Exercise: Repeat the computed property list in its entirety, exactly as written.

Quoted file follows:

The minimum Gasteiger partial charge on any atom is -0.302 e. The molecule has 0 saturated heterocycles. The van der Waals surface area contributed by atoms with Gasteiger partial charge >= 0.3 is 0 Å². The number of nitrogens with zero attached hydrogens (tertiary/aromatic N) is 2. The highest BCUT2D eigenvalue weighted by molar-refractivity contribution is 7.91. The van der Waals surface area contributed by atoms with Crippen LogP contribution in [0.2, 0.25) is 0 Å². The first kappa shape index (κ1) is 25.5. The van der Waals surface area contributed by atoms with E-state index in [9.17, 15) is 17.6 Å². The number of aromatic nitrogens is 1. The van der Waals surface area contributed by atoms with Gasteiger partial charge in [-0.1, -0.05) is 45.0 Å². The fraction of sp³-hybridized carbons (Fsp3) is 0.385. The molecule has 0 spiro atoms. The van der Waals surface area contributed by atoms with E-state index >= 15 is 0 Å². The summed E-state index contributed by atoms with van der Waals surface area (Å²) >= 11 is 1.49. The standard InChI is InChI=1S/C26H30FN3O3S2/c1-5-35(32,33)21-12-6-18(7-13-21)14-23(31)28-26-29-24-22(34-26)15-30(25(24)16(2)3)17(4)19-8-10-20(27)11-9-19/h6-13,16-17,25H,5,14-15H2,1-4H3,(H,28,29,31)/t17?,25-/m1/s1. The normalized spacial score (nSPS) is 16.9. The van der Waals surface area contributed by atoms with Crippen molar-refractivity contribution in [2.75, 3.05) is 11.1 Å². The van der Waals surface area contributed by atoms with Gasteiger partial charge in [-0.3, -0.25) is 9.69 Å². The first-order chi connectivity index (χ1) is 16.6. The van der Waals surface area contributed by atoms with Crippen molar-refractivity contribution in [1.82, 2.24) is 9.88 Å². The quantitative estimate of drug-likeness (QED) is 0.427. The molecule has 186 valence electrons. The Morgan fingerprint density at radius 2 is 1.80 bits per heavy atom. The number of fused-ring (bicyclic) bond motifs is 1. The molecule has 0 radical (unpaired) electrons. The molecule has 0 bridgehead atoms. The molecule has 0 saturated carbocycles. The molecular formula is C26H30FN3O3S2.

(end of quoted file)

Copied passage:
The minimum Gasteiger partial charge on any atom is -0.302 e. The molecule has 0 saturated heterocycles. The van der Waals surface area contributed by atoms with Gasteiger partial charge >= 0.3 is 0 Å². The number of nitrogens with zero attached hydrogens (tertiary/aromatic N) is 2. The highest BCUT2D eigenvalue weighted by molar-refractivity contribution is 7.91. The van der Waals surface area contributed by atoms with Crippen LogP contribution in [0.2, 0.25) is 0 Å². The first kappa shape index (κ1) is 25.5. The van der Waals surface area contributed by atoms with E-state index in [9.17, 15) is 17.6 Å². The number of aromatic nitrogens is 1. The van der Waals surface area contributed by atoms with Gasteiger partial charge in [-0.1, -0.05) is 45.0 Å². The fraction of sp³-hybridized carbons (Fsp3) is 0.385. The molecule has 0 spiro atoms. The van der Waals surface area contributed by atoms with E-state index >= 15 is 0 Å². The summed E-state index contributed by atoms with van der Waals surface area (Å²) >= 11 is 1.49. The standard InChI is InChI=1S/C26H30FN3O3S2/c1-5-35(32,33)21-12-6-18(7-13-21)14-23(31)28-26-29-24-22(34-26)15-30(25(24)16(2)3)17(4)19-8-10-20(27)11-9-19/h6-13,16-17,25H,5,14-15H2,1-4H3,(H,28,29,31)/t17?,25-/m1/s1. The normalized spacial score (nSPS) is 16.9. The van der Waals surface area contributed by atoms with Crippen molar-refractivity contribution in [2.75, 3.05) is 11.1 Å². The van der Waals surface area contributed by atoms with Gasteiger partial charge in [-0.3, -0.25) is 9.69 Å². The first-order chi connectivity index (χ1) is 16.6. The van der Waals surface area contributed by atoms with Crippen molar-refractivity contribution in [1.82, 2.24) is 9.88 Å². The quantitative estimate of drug-likeness (QED) is 0.427. The molecule has 186 valence electrons. The Morgan fingerprint density at radius 2 is 1.80 bits per heavy atom. The number of fused-ring (bicyclic) bond motifs is 1. The molecule has 0 radical (unpaired) electrons. The molecule has 0 bridgehead atoms. The molecule has 0 saturated carbocycles. The molecular formula is C26H30FN3O3S2.